A Second Layer of Windows?
(guest post courtesy of Carlo Chatman)
This is a tough time for keeping energy costs down. Everywhere, it seems, prices are on the rise. People everywhere are looking to trim costs wherever they can.
It makes sense—and cents—to explore options that naturally reduce one of the biggest expenses most families have—home heating and cooling costs. The numbers are staggering. According to the Energy Information Administration, a division of the US Department of Energy. This winter, 2022-23, heating with natural gas will cost 28% more this winter adding $931 to the family nut, heating oil is going up 27% which translates to $2,354, propane has an increase of 5% leading to an extra $1,668 in costs and electricity charges, on average are going up 10% or more depending on the region adding about $1,359 in expenses to the deficit column. Unfortunately, the price forecasts predict continued increases along with the temperatures during the spring and summer when most places need air conditioning to keep cool.
One obvious place to recoup some of those increased costs is through energy conservation. Heat loss mitigation is a good place to take action, and a home’s windows is one area where money and heat could actually be flowing out the window.
Heated air finds its way outside through old, cracked, or even non-existent insulation surrounding windows. Single pane windows may not be thick enough or fitted well enough to keep the heat in. And even double paned windows may not do their job properly, resulting in precious heat escaping outside. Another culprit is the patio door, which is essentially a very large window. If it is not sealed properly, it can be the source of cold drafts in the winter and loss of cooled air in the summer.
Remedying the problem can seem monumental. Replacing windows and patio doors is expensive, disruptive and not a prospect that anyone wants to get into in the winter. However, there is an alternative solution. A second set of windows and doors can be installed on the inside of the house. This second layer of protection can make a profound difference in keeping the heat inside during the winter and the heat outside during the summer. The second sliding patio door has even greater insulation value due to its greater surface area.
“Having another layer of windows and patio doors makes a big difference,” says Randall Brown, president of Soundproof Windows, Inc, a national manufacturer of window soundproofing and energy-efficiency products headquartered in Reno, NV. “You are creating an additional physical barrier between the most porous part of the exterior of the house. This can reduce heat loss by 77% or more for single paned windows, and heating/cooling bills by up to 30% while stopping air infiltration for further energy savings and greater comfort.”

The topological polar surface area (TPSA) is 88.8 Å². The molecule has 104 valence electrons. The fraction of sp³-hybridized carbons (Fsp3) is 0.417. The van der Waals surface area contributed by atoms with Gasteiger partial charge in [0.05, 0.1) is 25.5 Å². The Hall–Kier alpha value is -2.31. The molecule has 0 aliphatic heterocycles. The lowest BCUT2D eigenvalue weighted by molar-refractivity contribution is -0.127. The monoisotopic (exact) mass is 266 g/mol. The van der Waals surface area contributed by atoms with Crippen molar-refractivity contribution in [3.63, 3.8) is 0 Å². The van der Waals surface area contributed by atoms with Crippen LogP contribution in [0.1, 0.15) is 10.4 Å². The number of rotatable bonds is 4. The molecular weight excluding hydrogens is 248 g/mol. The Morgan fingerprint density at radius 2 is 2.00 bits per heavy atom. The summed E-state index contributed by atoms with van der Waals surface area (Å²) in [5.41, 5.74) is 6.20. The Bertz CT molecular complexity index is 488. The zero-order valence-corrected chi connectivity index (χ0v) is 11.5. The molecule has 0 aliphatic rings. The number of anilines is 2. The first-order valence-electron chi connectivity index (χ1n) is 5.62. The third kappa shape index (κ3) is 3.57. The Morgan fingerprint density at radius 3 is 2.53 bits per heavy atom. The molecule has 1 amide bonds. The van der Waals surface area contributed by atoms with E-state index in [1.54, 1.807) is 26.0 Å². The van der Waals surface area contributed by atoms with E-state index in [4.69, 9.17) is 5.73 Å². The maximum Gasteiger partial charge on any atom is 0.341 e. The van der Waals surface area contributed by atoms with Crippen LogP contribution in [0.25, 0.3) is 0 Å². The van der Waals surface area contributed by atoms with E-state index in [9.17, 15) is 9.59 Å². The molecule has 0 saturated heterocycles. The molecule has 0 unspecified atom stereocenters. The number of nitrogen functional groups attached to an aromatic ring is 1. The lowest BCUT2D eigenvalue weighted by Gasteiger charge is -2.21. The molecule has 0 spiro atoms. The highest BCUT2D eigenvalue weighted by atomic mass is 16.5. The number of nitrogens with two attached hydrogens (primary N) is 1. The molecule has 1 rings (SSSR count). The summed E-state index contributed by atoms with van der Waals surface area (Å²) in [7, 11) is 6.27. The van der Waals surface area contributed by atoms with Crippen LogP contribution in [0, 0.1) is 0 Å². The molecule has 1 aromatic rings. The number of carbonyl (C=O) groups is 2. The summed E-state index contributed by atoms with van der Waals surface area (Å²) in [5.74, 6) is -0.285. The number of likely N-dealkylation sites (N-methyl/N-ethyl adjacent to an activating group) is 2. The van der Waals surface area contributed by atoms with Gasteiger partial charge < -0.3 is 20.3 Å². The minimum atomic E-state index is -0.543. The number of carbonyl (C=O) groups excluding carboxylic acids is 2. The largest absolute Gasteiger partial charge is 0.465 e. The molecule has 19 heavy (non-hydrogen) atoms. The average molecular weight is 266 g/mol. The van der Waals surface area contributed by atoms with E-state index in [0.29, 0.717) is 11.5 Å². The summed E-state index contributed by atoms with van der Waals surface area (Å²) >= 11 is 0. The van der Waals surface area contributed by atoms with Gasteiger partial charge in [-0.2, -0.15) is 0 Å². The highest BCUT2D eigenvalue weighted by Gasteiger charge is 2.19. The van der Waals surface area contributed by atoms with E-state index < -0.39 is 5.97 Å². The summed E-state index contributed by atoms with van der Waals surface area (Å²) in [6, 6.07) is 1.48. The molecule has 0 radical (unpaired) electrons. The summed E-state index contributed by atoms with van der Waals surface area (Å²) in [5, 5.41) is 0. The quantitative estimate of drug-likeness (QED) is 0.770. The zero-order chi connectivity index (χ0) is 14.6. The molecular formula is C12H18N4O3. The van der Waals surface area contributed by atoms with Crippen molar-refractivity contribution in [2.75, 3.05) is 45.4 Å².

This technique of adding a second window or patio door layer was created by looking at the methods sound studios used to produce soundproof spaces. Since soundproofing involves reducing air flow and meticulously sealing any place where sound can travel, it is an excellent way to also reduce drafts and heating or cooling loss.
The way it works is that the second window and second patio sliding door are matched to the original ones. Each window can be installed in just a few hours and does not involve heavy construction so there’s very little clean up. The glass is laminated. It has an inner layer of polyvinyl, a product used to beef up car windshields. An air space pocket between 2 to 4 inches is kept between the inner and outer windows. This serves as an additional barrier to air leakage and provides significant noise reduction by eliminating sound vibrations.
Spring-loaded seals on the new, second window frame keeps the panels in place and secure. The addition of the reinforced glass also acts as a robust security system, making it difficult for anyone to break into the house.
“One of our customers contacted us specifically because of the second window sound-reduction capabilities since he lived in the downtown of a city with a busy night life,” says Brown. “He was very pleasantly surprised when he realized that his now quiet home was also much less costly to heat and cool. He went from using 550 gallons of healing oil in the winter before the second set of windows was installed, to using 300 gallons—that’s 250 gallons less during the winter after they were installed. He calculates that he saved almost $1,000 that winter. Not only is his home insulated from the shouts of rowdy nighttime crowds walking near his house, but he is insulated from the cold air outside.”
Adding a second set of windows may be the easiest way to reduce energy costs while getting the added benefit of a quieter and more peaceful home.
Editor's Note: For more information, contact Soundproof Windows, Inc. at 4673 Aircenter Circle, Reno, NV 89502; call 1-877-438-7843; email firstname.lastname@example.org; or visit http://www.soundproofwindows.com